Two years ago, at my yearly joint assessment, it was noticed that some of my fingers were showing early signs of swanning. I was referred to my Occupational Therapist Christina, to make me splints to stop this happening. The finger splints were made of plastic and she had to make 3 of these for my right middle, left middle and ring fingers.

These splints were very ugly and looked like pieces of chewing gum. I must admit when I got home I was very upset at the look of them and threw them across the room! I couldn’t wear them out as they drew attention to my hands and it upset me when people stared.

I now enjoy wearing my silver splints. I now have four, two on each hand, and wear them 24/7. They not only do the job intended, (to help with the swanning) but they look like jewelry rather than medical splint. I am often told ‘how nice your rings are’ and get great pleasure in telling people that they are made especially for me!

I would encourage other RA sufferers with swanning problems to wear these splints. My last point is that these silver splints will encourage younger RA sufferers to wear their splints and so help stop deformity in later life. 

The experience of running a Silver Ring Splint workshop with the team at NRAS in 2008 

Silver ring splints04/09/08 : By Christina Macleod, Occupational Therapist, Winchester 

How did the idea come into being?

First be careful who you talk to at NRAS, I mentioned to Ailsa that I was considering organising a workshop on silver ring splints, but didn’t have all the skills or resources easily available.

No sooner than the words were out of my mouth than Ailsa picked up on the idea and offered the support of the NRAS team. There was no going back even if I wanted to, Ailsa had got the wheels in motion and I couldn’t put on the brakes!!!

What happened next?

NRAS provided all the admin support, and came up with the idea of holding it at the British Health Professionals in Rheumatology annual conference in Liverpool in April, 2008 when lots of allied health professionals would all be in the same place at the same time. NRAS arranged the room hire, date, time etc. I got the programme together and contacted colleagues to ask for help. This came about as a team eff ort and I needed the team around me.

NRAS organised volunteer candidates for the workshop in order that therapists could practice measuring for the splints.

The workshop

The workshop was a success, despite the room being very hot and very crowded. We were fortunate to have representatives from the two companies that supply the splints by mail order present so that everyone could see the products available.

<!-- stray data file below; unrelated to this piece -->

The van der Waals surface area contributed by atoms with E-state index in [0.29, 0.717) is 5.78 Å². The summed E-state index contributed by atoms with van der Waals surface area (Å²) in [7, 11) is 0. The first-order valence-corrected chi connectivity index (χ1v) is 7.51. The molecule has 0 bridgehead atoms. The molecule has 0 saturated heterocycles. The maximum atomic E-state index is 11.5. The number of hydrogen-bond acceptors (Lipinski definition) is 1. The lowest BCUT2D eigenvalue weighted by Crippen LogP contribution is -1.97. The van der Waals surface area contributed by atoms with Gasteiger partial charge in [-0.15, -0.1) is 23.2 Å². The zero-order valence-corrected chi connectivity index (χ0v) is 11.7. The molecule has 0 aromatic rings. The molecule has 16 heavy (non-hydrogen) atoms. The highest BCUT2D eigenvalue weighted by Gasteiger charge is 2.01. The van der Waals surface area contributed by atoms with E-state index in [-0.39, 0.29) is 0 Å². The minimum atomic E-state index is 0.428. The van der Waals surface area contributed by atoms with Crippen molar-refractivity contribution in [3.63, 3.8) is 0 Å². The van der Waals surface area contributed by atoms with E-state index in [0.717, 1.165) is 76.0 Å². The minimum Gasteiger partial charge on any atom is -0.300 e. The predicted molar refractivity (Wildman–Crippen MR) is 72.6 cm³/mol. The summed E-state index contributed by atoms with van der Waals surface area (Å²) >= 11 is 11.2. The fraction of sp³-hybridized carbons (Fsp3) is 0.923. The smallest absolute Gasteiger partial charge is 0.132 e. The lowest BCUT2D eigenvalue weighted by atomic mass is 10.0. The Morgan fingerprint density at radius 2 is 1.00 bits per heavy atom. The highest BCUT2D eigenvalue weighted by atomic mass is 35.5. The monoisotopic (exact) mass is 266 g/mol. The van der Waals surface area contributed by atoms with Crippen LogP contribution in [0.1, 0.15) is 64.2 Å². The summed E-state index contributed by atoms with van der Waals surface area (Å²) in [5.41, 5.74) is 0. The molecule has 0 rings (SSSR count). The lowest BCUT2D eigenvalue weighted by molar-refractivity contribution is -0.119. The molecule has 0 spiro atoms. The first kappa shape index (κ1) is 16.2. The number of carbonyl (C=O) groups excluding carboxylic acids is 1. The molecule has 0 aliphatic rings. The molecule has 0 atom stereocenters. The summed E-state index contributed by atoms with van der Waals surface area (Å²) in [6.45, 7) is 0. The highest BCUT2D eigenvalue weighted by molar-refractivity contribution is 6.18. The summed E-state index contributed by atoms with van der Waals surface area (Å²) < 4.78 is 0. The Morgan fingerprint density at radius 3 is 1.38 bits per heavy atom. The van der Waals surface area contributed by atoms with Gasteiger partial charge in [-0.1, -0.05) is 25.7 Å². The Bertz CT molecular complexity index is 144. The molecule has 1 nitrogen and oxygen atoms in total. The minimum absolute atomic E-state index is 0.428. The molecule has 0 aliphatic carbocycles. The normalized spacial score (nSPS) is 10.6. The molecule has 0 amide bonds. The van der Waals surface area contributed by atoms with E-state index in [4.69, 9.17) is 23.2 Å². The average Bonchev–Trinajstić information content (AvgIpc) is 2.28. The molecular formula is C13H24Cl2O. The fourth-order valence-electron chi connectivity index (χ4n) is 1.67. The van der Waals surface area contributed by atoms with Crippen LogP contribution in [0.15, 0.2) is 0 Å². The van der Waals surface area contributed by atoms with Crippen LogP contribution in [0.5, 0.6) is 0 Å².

The first half focused on the splints, with various speakers looking at different aspects. Alice Peterson talked about the patient experience of wearing the splints, Jo Adams ( Professional Lead for Occupational Therapy School of Health Professions and Rehabilitation Sciences University of Southampton) about the latest research regarding the silver ring splints and Sandi Derham (Occupational Therapist from Bath and Chair of the College of Occupational Therapists Specialist Section in Rheumatology) and I discussed the considerations for assessment of the silver ring splints.

During the second half we divided in to small groups each with an Occupational Therapist experienced in this type of splinting, together with a patient for ‘hands on’ experience in measuring the splints.


The feedback from the therapists and patients was good. The majority of therapists said that they would now consider issuing these splints. Some of the comments were that it was “very well organised and presented, a really useful and informative presentation followed by good opportunity to asses and fit on “real Patients” hands.

What happens next?

Well any ideas need to be kept quiet until I have the time to cope with Ailsa’s energy for getting things done!!

But in reality we would like to have the opportunity to do more research and to run another workshop in a similar way. I was amazed that it all went so smoothly and it was good to see so many people so enthusiastic about these splints.

Thank you everyone for all there help, especially Emma in the NRAS office and all the others behind the scenes at NRAS and in Southampton and Winchester. I must also say a big thank you to Janet Harkess from Dumfries who helped with the small groups. Without all your help the workshop wouldn`t have been such a success.